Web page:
RAW Deal: How to fix TJ Perkins and the Cruiserweight division
Let’s talk about TJ Perkins real quick.
Right after the Cruiserweight Classic wrapped up and gave us Filipinos our own Eddie Guerrero-Chris Benoit WrestleMania XX moment in Perkins’s big championship victory, we had some high hopes that this would be the start of a new era. The brand split was only a few months into being, and while there was always room for improvement over on Monday Night RAW, the eventual home of the Cruiserweight division, there was optimism. Sure, it baffled us—or myself, in particular—that RAW would get the fast-paced action that older fans have long equated with SmackDown, but okay. We figured it was okay since they were getting a bigger stage.
Fast forward to a couple of months after all that, and it’s pretty clear that we’re gonna have to accept that this Perkins experiment isn’t going the way we want it to. I don’t want to say it’s going nowhere because it’s going somewhere, but I don’t think it’s somewhere we want it to go. He and the rest of the Cruiserweight division are being dragged down by the inept creative machine.
Perkins has been reduced to a cheesy 2016 version of a cut-and-dry early ‘90s Cartoon Era gimmick, constantly dropping forced video game references in an attempt to have some sort of character. Brian Kendrick’s Cruiserweight Classic backstory has been oversimplified and taken to its absurd extreme as a good-for-nothing loser who has a family to feed; basically, the bizarro Heath Slater. Everyone else in the division is an interchangeable athletic specimen who is just there to provide action.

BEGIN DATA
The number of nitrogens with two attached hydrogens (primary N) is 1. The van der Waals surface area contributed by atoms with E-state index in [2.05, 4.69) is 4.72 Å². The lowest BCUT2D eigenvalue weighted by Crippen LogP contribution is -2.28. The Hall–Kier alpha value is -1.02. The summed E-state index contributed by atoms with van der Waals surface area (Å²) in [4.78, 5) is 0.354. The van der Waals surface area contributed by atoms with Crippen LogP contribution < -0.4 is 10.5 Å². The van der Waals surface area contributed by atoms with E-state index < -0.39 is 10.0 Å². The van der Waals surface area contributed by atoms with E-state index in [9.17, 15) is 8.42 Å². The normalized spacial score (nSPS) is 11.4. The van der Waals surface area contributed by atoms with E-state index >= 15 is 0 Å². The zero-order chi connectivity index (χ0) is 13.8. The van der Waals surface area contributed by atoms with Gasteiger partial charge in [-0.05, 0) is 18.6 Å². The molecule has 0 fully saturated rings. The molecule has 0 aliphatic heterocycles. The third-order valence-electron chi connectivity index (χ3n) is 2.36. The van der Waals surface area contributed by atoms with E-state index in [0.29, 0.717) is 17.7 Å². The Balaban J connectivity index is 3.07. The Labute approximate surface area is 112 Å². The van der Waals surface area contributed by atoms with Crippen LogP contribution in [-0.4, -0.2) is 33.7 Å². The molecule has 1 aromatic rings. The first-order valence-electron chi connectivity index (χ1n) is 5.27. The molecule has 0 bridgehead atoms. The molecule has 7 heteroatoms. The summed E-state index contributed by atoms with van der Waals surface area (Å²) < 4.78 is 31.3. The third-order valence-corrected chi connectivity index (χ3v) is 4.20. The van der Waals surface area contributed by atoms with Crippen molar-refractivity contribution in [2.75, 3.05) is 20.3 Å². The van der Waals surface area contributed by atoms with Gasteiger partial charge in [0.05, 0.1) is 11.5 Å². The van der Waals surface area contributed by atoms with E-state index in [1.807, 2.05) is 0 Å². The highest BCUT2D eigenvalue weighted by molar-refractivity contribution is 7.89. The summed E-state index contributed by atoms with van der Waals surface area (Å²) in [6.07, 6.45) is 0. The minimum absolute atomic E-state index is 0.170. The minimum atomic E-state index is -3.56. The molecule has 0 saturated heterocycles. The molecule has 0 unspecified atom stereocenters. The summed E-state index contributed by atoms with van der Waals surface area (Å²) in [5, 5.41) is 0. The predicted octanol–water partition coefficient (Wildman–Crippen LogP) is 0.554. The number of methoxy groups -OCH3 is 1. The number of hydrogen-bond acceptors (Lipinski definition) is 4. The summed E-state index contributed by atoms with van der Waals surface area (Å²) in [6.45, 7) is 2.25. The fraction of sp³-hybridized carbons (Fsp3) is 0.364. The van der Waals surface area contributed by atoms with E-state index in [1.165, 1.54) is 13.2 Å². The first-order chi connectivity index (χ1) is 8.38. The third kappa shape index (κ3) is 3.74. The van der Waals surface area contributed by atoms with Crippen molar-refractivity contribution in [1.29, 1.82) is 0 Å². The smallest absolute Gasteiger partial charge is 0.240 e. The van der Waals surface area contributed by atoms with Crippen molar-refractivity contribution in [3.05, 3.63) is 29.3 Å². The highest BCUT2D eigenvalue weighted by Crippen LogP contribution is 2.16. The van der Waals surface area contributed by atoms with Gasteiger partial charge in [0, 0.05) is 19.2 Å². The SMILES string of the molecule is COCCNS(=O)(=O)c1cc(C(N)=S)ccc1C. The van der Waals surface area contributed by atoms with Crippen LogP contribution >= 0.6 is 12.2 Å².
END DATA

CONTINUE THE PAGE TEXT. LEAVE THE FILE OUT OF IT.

The whole division has been moved from the playoffs to the regular season, and the difference is huge.
Is this enough reason for us to start being ashamed of Perkins, though? For one thing, although I think Perkins needs a soft reset on his reign and RAW character, I think you’re a weak-willed individual if this makes you turn on him. RAW’s creative really isn’t doing him any favors by giving him a weak foundation to stand on. His mic skills leave a lot to be desired, but good writing can easily hide weaknesses and emphasize what strengths there might be. He’s a good wrestler, so let him be the cocky yet babyfaced wrestler he was in the Cruiserweight Classic.